The other factor is concentration. A 0.25 M (0.25 mol/L or 0.25 mmol/ml) solution of acetic acid does not conduct electricity, implying that very few ions of H3O+(aq) + CH3CO2- (aq) exist in solution. However, if more concentrated acetic acid is added, a dim light becomes evident. Adding more reactant seemed to drive the reaction to form more products, even though the reverse reaction is favored if one considers only the intrinsic stability of reactants and products. Before the concentrated acid was added, the system was at equilibrium. Adding concentrated acid perturbed the equilibrium, which drove the reaction to form additional products. This is an example of Le Chatelier's Principle, which states that if a reaction at equilibrium is perturbed, the reaction will be driven in the direction that will relieve the perturbation. Hence:

• if more reactant is added, the reaction shifts to form more products
• if more product is added, the reaction shifts to form more reactants
• if products are selectively removed (by distillation, crystallization, or further reaction to produce another species), the reaction shifts to form more product.
• if reactants are removed (as above), the reaction shifts to form more reactants.
• if heat is added to an exothermic reaction, the reaction shifts to get rid of the excess heat by shifting to form more reactants. (opposite for an endothermic reaction).

## Change in Free Energy G

Without doing a complicated derivations, these simple examples suggests total $$ΔG$$ can be expressed as the sum of the two contributions showing the effects of the intrinsic stability ($$K_{eq}$$) and concentration:

\Delta G_{\text {total }}=\Delta \mathrm{G}_{\text {stability }}+\Delta \mathrm{G}_{\text {concentration }}

which becomes for the simple reaction $$\ce{A + B <=> P + Q}$$ (after a rigorous derivation):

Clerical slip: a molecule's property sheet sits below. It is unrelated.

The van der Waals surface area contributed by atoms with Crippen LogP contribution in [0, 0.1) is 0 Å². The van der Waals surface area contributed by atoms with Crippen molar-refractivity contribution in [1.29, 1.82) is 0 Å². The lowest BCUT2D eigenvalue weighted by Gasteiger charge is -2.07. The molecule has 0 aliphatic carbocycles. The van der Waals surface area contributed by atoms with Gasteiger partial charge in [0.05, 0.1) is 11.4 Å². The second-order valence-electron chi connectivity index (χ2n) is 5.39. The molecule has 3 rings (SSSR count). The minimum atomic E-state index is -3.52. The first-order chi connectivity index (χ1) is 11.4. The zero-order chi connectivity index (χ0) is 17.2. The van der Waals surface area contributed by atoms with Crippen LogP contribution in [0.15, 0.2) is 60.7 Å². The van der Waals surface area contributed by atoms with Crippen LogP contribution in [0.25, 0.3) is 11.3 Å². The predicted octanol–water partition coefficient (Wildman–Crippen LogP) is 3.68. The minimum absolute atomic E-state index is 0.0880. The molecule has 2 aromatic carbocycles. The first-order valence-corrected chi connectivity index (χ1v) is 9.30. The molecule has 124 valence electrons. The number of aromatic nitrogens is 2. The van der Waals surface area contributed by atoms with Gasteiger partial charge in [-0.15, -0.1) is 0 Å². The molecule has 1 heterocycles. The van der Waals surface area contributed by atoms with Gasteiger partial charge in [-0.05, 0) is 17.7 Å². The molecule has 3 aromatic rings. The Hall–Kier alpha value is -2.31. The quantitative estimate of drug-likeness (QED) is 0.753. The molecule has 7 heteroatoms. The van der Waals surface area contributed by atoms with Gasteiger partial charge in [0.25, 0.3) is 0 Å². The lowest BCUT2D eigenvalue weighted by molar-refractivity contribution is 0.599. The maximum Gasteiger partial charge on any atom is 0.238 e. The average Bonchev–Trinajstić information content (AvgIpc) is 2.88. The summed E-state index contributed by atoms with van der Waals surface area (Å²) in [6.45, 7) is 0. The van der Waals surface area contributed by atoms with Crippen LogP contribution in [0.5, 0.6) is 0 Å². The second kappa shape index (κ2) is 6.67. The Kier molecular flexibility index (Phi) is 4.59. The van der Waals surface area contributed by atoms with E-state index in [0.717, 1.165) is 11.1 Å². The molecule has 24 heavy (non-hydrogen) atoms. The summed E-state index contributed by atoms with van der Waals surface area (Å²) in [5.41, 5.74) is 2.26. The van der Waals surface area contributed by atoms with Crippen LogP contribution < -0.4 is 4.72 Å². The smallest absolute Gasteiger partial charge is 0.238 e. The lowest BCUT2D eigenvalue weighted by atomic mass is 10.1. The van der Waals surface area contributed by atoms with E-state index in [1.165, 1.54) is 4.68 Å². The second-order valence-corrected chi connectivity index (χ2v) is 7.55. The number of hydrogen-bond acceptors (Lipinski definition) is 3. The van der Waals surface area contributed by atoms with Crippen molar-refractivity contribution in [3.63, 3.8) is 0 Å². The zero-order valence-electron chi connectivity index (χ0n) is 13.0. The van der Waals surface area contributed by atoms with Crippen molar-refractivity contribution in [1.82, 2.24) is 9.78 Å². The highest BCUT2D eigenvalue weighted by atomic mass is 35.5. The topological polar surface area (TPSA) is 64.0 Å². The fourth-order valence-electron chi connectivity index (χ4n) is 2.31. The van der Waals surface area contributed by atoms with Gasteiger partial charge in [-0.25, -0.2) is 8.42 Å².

\begin{aligned}
\Delta G &=\Delta G^0+R T \ln \frac{[\mathrm{P}][\mathrm{Q}]}{[\mathrm{A}][\mathrm{B}]} \\
&=\Delta G^0+R T \ln \mathrm{Q}_{\mathrm{rx}}
\end{aligned}

where ΔGo reflects the contribution from the relative intrinsic stability of reactants and products and the second term reflects the contribution from the relative concentrations of reactants and products (which has nothing to do with stability). Qrx is the reaction quotient which for the reaction A + B ↔ P + Q is given by:

Q_{r x}=([P][Q]) /([A][B])

at any point in the reaction.

##### Meaning of ΔG

Remember that ΔG is the "driving" force for a reaction, analogous to the difference in potential energy for a ball on a hill. Go back to that analogy. if the ball starts at the top of the hill, does it roll down hill? Of course. It goes from high potential energy to low potential energy. The reaction can be written as: Ball top → Ball bottom for which the change in potential energy, ΔPE = PEbottom -PEtop< 0. If the ball starts at the bottom, will it go to the top? Obviously not. For that reaction, Ball bottom → Ball top, ΔPE > 0. If the top of the hill was at the same height at the bottom of the hill (obviously an absurd situation), the ball would not move. It would effectively be at equilibrium, a state of no change. For this reaction, Ball top --> Ball bottom, the ΔPE = 0. As the ball starts rolling down the hill, its potential energy gets closer to the potential it would have at the bottom. Hence the ΔPE changes from negative to more and more positive until it gets to the bottom at which case the ΔPE = 0 and movement ceases. If the ΔPE is not 0, the ball will move until the ΔPE = 0.